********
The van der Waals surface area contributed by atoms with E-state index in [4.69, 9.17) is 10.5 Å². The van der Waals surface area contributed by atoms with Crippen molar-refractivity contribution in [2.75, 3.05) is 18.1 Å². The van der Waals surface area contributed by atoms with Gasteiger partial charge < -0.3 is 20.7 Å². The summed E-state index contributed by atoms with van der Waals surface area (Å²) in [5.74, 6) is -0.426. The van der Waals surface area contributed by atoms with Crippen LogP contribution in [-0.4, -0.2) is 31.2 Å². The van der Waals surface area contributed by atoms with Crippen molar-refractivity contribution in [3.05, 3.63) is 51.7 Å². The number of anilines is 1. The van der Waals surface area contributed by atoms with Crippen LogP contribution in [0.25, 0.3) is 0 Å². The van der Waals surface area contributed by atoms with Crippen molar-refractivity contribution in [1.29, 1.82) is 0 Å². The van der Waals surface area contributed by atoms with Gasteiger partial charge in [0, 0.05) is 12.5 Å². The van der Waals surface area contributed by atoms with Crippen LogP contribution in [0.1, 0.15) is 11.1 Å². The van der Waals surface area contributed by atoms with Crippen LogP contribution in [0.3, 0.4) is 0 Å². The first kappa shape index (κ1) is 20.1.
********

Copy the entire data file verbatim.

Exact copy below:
The van der Waals surface area contributed by atoms with E-state index in [4.69, 9.17) is 10.5 Å². The van der Waals surface area contributed by atoms with Crippen molar-refractivity contribution in [2.75, 3.05) is 18.1 Å². The van der Waals surface area contributed by atoms with Gasteiger partial charge < -0.3 is 20.7 Å². The summed E-state index contributed by atoms with van der Waals surface area (Å²) in [5.74, 6) is -0.426. The van der Waals surface area contributed by atoms with Crippen LogP contribution in [-0.4, -0.2) is 31.2 Å². The van der Waals surface area contributed by atoms with Crippen molar-refractivity contribution in [3.05, 3.63) is 51.7 Å². The number of anilines is 1. The van der Waals surface area contributed by atoms with Crippen LogP contribution in [0.25, 0.3) is 0 Å². The van der Waals surface area contributed by atoms with Crippen molar-refractivity contribution in [1.29, 1.82) is 0 Å². The van der Waals surface area contributed by atoms with Gasteiger partial charge in [0, 0.05) is 12.5 Å². The van der Waals surface area contributed by atoms with Crippen LogP contribution in [0.1, 0.15) is 11.1 Å². The van der Waals surface area contributed by atoms with Crippen LogP contribution in [0.3, 0.4) is 0 Å². The first kappa shape index (κ1) is 20.1.